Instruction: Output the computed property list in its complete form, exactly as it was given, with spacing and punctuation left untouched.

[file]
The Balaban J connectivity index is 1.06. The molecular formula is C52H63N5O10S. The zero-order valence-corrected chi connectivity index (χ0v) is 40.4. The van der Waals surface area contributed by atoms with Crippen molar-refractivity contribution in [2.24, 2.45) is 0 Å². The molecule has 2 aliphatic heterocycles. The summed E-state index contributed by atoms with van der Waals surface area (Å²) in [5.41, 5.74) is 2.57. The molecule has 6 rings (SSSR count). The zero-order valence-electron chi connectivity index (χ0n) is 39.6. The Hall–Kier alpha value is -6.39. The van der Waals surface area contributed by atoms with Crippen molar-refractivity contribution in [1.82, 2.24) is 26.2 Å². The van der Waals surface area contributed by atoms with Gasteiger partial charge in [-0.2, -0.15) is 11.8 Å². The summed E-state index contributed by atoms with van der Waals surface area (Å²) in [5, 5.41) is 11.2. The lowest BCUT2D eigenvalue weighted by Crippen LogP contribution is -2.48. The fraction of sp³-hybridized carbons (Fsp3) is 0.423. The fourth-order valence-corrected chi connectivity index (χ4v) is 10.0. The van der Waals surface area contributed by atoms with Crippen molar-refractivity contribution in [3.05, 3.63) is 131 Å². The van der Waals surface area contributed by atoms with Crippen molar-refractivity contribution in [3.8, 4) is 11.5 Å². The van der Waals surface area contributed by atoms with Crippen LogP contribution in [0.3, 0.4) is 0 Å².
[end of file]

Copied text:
The Balaban J connectivity index is 1.06. The molecular formula is C52H63N5O10S. The zero-order valence-corrected chi connectivity index (χ0v) is 40.4. The van der Waals surface area contributed by atoms with Crippen molar-refractivity contribution in [2.24, 2.45) is 0 Å². The molecule has 2 aliphatic heterocycles. The summed E-state index contributed by atoms with van der Waals surface area (Å²) in [5.41, 5.74) is 2.57. The molecule has 6 rings (SSSR count). The zero-order valence-electron chi connectivity index (χ0n) is 39.6. The Hall–Kier alpha value is -6.39. The van der Waals surface area contributed by atoms with Crippen molar-refractivity contribution in [1.82, 2.24) is 26.2 Å². The van der Waals surface area contributed by atoms with Gasteiger partial charge in [-0.2, -0.15) is 11.8 Å². The summed E-state index contributed by atoms with van der Waals surface area (Å²) in [5, 5.41) is 11.2. The lowest BCUT2D eigenvalue weighted by Crippen LogP contribution is -2.48. The fraction of sp³-hybridized carbons (Fsp3) is 0.423. The fourth-order valence-corrected chi connectivity index (χ4v) is 10.0. The van der Waals surface area contributed by atoms with Crippen molar-refractivity contribution in [3.05, 3.63) is 131 Å². The van der Waals surface area contributed by atoms with Crippen molar-refractivity contribution in [3.8, 4) is 11.5 Å². The van der Waals surface area contributed by atoms with Crippen LogP contribution in [0.3, 0.4) is 0 Å².